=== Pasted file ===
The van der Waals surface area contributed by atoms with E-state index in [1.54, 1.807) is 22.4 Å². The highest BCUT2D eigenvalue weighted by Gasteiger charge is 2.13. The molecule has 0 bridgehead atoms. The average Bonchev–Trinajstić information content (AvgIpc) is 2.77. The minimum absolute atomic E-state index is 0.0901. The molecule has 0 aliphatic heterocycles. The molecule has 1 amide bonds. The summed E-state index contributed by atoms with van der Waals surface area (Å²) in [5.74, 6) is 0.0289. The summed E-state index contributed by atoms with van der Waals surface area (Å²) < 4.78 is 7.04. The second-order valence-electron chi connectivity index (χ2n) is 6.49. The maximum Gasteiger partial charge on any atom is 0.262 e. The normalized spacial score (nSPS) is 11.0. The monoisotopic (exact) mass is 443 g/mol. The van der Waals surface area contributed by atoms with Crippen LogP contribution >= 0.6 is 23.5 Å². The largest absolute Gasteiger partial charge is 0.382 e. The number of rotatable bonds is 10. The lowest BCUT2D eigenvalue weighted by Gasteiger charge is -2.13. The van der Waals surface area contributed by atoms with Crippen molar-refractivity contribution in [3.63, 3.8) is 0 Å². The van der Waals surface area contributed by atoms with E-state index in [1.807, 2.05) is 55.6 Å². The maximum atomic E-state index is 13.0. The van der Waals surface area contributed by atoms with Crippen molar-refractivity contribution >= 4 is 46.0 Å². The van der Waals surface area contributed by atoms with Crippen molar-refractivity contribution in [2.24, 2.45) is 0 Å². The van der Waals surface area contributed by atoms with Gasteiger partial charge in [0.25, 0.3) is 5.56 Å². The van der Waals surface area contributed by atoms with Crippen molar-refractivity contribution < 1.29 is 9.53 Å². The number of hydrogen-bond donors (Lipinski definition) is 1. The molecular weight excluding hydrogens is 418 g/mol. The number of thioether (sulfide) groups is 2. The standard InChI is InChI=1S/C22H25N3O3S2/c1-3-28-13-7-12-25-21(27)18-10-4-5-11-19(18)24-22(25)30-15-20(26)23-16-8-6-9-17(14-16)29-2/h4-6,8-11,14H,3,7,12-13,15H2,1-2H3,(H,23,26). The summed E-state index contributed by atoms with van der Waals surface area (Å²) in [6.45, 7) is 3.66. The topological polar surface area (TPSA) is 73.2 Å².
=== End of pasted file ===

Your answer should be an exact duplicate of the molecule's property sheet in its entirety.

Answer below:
The van der Waals surface area contributed by atoms with E-state index in [1.54, 1.807) is 22.4 Å². The highest BCUT2D eigenvalue weighted by Gasteiger charge is 2.13. The molecule has 0 bridgehead atoms. The average Bonchev–Trinajstić information content (AvgIpc) is 2.77. The minimum absolute atomic E-state index is 0.0901. The molecule has 0 aliphatic heterocycles. The molecule has 1 amide bonds. The summed E-state index contributed by atoms with van der Waals surface area (Å²) in [5.74, 6) is 0.0289. The summed E-state index contributed by atoms with van der Waals surface area (Å²) < 4.78 is 7.04. The second-order valence-electron chi connectivity index (χ2n) is 6.49. The maximum Gasteiger partial charge on any atom is 0.262 e. The normalized spacial score (nSPS) is 11.0. The monoisotopic (exact) mass is 443 g/mol. The van der Waals surface area contributed by atoms with Crippen LogP contribution >= 0.6 is 23.5 Å². The largest absolute Gasteiger partial charge is 0.382 e. The number of rotatable bonds is 10. The lowest BCUT2D eigenvalue weighted by Gasteiger charge is -2.13. The van der Waals surface area contributed by atoms with Crippen molar-refractivity contribution in [3.63, 3.8) is 0 Å². The van der Waals surface area contributed by atoms with E-state index in [1.807, 2.05) is 55.6 Å². The maximum atomic E-state index is 13.0. The van der Waals surface area contributed by atoms with Crippen molar-refractivity contribution >= 4 is 46.0 Å². The van der Waals surface area contributed by atoms with Crippen molar-refractivity contribution in [2.24, 2.45) is 0 Å². The van der Waals surface area contributed by atoms with Gasteiger partial charge in [0.25, 0.3) is 5.56 Å². The van der Waals surface area contributed by atoms with Crippen molar-refractivity contribution < 1.29 is 9.53 Å². The number of hydrogen-bond donors (Lipinski definition) is 1. The molecular weight excluding hydrogens is 418 g/mol. The number of thioether (sulfide) groups is 2. The standard InChI is InChI=1S/C22H25N3O3S2/c1-3-28-13-7-12-25-21(27)18-10-4-5-11-19(18)24-22(25)30-15-20(26)23-16-8-6-9-17(14-16)29-2/h4-6,8-11,14H,3,7,12-13,15H2,1-2H3,(H,23,26). The summed E-state index contributed by atoms with van der Waals surface area (Å²) in [6.45, 7) is 3.66. The topological polar surface area (TPSA) is 73.2 Å².